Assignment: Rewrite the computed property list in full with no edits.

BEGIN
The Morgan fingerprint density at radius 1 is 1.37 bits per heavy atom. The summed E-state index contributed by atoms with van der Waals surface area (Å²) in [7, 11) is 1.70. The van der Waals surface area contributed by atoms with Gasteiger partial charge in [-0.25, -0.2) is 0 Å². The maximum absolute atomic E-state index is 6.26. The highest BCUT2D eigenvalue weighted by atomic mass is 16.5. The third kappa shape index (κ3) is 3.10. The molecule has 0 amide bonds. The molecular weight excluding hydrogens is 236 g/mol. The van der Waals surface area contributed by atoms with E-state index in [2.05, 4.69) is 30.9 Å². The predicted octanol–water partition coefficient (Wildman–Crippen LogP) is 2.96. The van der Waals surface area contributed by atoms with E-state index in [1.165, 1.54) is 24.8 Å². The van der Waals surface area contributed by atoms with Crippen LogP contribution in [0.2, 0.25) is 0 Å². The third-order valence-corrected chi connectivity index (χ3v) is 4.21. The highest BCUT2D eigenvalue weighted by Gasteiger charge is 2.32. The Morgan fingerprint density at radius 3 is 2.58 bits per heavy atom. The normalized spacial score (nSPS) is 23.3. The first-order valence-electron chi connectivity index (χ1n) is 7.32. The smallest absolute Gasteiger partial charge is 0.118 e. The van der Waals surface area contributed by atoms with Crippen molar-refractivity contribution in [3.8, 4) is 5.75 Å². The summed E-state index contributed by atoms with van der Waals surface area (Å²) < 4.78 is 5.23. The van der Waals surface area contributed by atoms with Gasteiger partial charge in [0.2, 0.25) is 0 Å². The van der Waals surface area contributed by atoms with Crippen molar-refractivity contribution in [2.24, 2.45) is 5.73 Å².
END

The Morgan fingerprint density at radius 1 is 1.37 bits per heavy atom. The summed E-state index contributed by atoms with van der Waals surface area (Å²) in [7, 11) is 1.70. The van der Waals surface area contributed by atoms with Gasteiger partial charge in [-0.25, -0.2) is 0 Å². The maximum absolute atomic E-state index is 6.26. The highest BCUT2D eigenvalue weighted by atomic mass is 16.5. The third kappa shape index (κ3) is 3.10. The molecule has 0 amide bonds. The molecular weight excluding hydrogens is 236 g/mol. The van der Waals surface area contributed by atoms with E-state index in [2.05, 4.69) is 30.9 Å². The predicted octanol–water partition coefficient (Wildman–Crippen LogP) is 2.96. The van der Waals surface area contributed by atoms with E-state index in [1.165, 1.54) is 24.8 Å². The van der Waals surface area contributed by atoms with Crippen LogP contribution in [0.2, 0.25) is 0 Å². The third-order valence-corrected chi connectivity index (χ3v) is 4.21. The highest BCUT2D eigenvalue weighted by Gasteiger charge is 2.32. The Morgan fingerprint density at radius 3 is 2.58 bits per heavy atom. The normalized spacial score (nSPS) is 23.3. The first-order valence-electron chi connectivity index (χ1n) is 7.32. The smallest absolute Gasteiger partial charge is 0.118 e. The van der Waals surface area contributed by atoms with Crippen molar-refractivity contribution in [3.8, 4) is 5.75 Å². The summed E-state index contributed by atoms with van der Waals surface area (Å²) < 4.78 is 5.23. The van der Waals surface area contributed by atoms with Gasteiger partial charge in [0.2, 0.25) is 0 Å². The van der Waals surface area contributed by atoms with Crippen molar-refractivity contribution in [2.24, 2.45) is 5.73 Å².